The imaging technique of choice is ultrasonography, for both cystic echinococcosis and alveolar echinococcosis. Computed tomography and/or magnetic resonance imaging scans help in validating the findings and provide greater detail.

Hydatid cyst, caused by Echinococcus, can produce symptoms due to mass effect or complications secondary to rupture.[1] Hepatic echinococcosis presents with abdominal pain, palpable mass, enlarged liver, obstructive jaundice, nausea and vomiting. Rupture of the cyst can result in allergic reactions and anaphylaxis. Rupture into the biliary tree causes cholangitis and obstructive jaundice while secondary infection results in the formation of an abscess.[3]

Pneumobilia refers to air within the biliary system. Pneumobilia occurs in the setting of biliary instrumentation, incompetent  Sphincter of Oddi More Details, and spontaneous or surgical biliary-enteric communication [3] (an abnormal communication between the biliary tree and the intestinal tract) or if there is infection by gas-forming organisms. Other conditions associated with pneumobilia include an incompetent sphincter of Oddi, recent biliary instrumentation, and biliary-enteric anastomosis or fistulae.[4]

In this case, the hydatid cyst had ruptured into the biliary tree and became secondarily infected with gas-forming organisms resulting in pneumobilia. Similarly, pulmonary hydatid cysts may rupture into the bronchial tree and manifest with symptoms of cough, chest pain, hemoptysis, and dyspnea.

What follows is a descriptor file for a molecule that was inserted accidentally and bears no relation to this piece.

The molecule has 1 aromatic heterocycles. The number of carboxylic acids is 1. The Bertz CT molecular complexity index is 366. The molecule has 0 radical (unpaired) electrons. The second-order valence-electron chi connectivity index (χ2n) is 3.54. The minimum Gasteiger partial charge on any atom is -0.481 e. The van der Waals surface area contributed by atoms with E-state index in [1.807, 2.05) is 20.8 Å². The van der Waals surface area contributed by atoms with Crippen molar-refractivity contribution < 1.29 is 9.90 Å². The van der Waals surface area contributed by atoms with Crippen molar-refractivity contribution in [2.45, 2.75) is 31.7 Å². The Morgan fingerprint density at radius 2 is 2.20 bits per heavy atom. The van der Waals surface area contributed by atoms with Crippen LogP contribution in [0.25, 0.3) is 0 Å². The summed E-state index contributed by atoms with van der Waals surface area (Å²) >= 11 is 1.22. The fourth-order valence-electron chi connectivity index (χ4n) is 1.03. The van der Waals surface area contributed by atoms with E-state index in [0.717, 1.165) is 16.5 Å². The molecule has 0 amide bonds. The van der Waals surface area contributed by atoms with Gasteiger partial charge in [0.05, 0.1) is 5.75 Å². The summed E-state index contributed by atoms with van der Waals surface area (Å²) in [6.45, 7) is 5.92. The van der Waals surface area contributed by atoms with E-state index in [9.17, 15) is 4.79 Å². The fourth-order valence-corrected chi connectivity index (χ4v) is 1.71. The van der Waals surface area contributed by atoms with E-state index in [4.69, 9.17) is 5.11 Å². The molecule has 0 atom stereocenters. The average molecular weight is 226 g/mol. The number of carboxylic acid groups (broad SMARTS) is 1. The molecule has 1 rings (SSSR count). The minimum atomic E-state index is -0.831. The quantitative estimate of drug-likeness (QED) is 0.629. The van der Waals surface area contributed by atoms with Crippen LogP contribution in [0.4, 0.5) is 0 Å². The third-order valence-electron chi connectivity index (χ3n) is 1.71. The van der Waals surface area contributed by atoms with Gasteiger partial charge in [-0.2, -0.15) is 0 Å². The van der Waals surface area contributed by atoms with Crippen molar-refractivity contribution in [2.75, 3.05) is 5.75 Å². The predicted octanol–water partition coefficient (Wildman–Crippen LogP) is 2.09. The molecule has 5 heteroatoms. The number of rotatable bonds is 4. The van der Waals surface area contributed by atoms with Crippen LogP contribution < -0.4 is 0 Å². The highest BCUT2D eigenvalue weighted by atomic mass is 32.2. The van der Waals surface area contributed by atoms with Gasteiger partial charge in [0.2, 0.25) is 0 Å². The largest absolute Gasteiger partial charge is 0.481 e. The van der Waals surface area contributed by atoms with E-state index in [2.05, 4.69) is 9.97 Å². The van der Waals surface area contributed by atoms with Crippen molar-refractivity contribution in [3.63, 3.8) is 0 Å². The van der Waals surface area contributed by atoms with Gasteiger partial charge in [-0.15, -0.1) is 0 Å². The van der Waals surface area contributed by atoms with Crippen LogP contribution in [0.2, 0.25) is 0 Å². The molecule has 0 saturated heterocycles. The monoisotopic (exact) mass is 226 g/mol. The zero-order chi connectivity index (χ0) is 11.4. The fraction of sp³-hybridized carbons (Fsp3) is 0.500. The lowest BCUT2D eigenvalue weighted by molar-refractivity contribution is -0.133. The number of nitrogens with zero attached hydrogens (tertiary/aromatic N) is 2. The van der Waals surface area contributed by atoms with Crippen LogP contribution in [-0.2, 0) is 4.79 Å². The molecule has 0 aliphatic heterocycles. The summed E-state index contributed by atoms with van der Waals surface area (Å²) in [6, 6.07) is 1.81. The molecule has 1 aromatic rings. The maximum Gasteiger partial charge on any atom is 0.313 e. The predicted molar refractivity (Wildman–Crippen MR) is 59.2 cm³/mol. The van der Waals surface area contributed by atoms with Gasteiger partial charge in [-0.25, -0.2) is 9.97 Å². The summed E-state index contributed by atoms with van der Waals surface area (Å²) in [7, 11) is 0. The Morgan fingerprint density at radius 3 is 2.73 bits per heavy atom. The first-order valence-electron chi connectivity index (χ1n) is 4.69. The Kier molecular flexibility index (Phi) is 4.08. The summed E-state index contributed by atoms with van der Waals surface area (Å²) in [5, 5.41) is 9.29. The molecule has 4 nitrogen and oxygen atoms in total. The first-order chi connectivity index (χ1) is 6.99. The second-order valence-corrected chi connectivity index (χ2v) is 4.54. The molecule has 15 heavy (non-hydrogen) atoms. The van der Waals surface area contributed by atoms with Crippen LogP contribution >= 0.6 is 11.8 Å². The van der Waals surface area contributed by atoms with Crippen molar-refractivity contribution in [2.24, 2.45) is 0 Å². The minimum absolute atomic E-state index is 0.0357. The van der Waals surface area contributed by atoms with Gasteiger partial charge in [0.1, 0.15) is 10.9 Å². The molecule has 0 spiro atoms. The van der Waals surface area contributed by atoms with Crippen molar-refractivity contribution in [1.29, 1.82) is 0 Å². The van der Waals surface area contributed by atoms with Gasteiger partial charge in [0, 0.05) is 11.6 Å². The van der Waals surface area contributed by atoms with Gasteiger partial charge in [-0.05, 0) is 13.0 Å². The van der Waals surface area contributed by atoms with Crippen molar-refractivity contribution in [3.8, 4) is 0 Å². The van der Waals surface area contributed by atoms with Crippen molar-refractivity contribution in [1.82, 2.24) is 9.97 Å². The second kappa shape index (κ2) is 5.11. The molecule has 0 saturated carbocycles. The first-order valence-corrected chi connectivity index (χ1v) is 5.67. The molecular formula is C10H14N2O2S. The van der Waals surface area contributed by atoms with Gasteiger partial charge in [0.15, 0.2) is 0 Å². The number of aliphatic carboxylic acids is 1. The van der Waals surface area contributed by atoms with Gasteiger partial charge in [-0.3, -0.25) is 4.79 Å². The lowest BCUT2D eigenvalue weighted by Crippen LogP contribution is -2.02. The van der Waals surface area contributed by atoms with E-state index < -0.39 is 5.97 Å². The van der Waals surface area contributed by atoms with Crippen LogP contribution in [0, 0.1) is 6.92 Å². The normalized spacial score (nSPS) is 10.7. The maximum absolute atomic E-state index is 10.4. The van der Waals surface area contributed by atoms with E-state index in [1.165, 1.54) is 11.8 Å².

Diagnosis is established by imaging with demonstration of well-defined cysts, daughter cysts. and “hydatid sand.” Serological testing and aspiration of cyst contents may also be done. Treatment modalities include chemotherapy with benzimidazole compounds, percutaneous aspiration injection, and re-aspiration and surgery.

Financial support and sponsorship

Nil.

Conflicts of interest

There are no conflicts of interest.

 
  References Top

1.
Moro P, Schantz PM. Echinococcosis: A review. Int J Infect Dis 2009;13:125-33.  Back to cited text no. 1
    
2.
Echinococcosis. World Health Organization Fact Sheet. Available from: http://www.who.int/mediacentre/factsheets/fs377/en/. [Last accessed on 2016 Dec 19; Last updated on 2016 Apr].  Back to cited text no. 2
    
3.
Tinsley B, Abbara A, Kadaba R, Sheth H, Sandhu G. Spontaneous intraperitoneal rupture of a hepatic hydatid cyst with subsequent anaphylaxis: A case report. Case Reports Hepatol 2013;2013:320418.  Back to cited text no. 3
    
4.
Sherman SC, Tran H. Pneumobilia: Benign or life-threatening. J Emerg Med 2006;30:147-53.  Back to cited text no. 4